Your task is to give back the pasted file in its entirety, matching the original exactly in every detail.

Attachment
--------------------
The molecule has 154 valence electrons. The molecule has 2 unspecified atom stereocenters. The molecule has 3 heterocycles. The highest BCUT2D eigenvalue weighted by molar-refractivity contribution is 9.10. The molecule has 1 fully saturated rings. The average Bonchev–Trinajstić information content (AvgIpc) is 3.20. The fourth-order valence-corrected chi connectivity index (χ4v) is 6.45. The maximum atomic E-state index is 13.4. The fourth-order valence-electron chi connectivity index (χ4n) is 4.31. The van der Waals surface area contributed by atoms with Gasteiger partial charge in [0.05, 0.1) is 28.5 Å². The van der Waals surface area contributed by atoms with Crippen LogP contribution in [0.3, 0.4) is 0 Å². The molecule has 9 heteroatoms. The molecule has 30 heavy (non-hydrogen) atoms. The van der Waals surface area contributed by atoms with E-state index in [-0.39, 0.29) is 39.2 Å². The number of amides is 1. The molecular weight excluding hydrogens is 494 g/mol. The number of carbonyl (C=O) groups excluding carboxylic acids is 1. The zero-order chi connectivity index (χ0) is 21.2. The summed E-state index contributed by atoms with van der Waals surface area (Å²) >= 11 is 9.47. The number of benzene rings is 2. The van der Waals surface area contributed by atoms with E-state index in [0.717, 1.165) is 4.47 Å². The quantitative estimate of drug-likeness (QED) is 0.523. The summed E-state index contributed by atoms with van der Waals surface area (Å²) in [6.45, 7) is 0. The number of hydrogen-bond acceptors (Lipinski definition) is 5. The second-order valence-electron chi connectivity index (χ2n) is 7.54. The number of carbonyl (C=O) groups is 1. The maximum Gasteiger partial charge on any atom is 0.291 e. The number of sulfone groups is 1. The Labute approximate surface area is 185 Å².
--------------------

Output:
The molecule has 154 valence electrons. The molecule has 2 unspecified atom stereocenters. The molecule has 3 heterocycles. The highest BCUT2D eigenvalue weighted by molar-refractivity contribution is 9.10. The molecule has 1 fully saturated rings. The average Bonchev–Trinajstić information content (AvgIpc) is 3.20. The fourth-order valence-corrected chi connectivity index (χ4v) is 6.45. The maximum atomic E-state index is 13.4. The fourth-order valence-electron chi connectivity index (χ4n) is 4.31. The van der Waals surface area contributed by atoms with Gasteiger partial charge in [0.05, 0.1) is 28.5 Å². The van der Waals surface area contributed by atoms with Crippen LogP contribution in [0.3, 0.4) is 0 Å². The molecule has 9 heteroatoms. The molecule has 30 heavy (non-hydrogen) atoms. The van der Waals surface area contributed by atoms with E-state index in [-0.39, 0.29) is 39.2 Å². The number of amides is 1. The molecular weight excluding hydrogens is 494 g/mol. The number of carbonyl (C=O) groups excluding carboxylic acids is 1. The zero-order chi connectivity index (χ0) is 21.2. The summed E-state index contributed by atoms with van der Waals surface area (Å²) >= 11 is 9.47. The number of benzene rings is 2. The van der Waals surface area contributed by atoms with E-state index in [0.717, 1.165) is 4.47 Å². The quantitative estimate of drug-likeness (QED) is 0.523. The summed E-state index contributed by atoms with van der Waals surface area (Å²) in [6.45, 7) is 0. The number of hydrogen-bond acceptors (Lipinski definition) is 5. The second-order valence-electron chi connectivity index (χ2n) is 7.54. The number of carbonyl (C=O) groups is 1. The maximum Gasteiger partial charge on any atom is 0.291 e. The number of sulfone groups is 1. The Labute approximate surface area is 185 Å².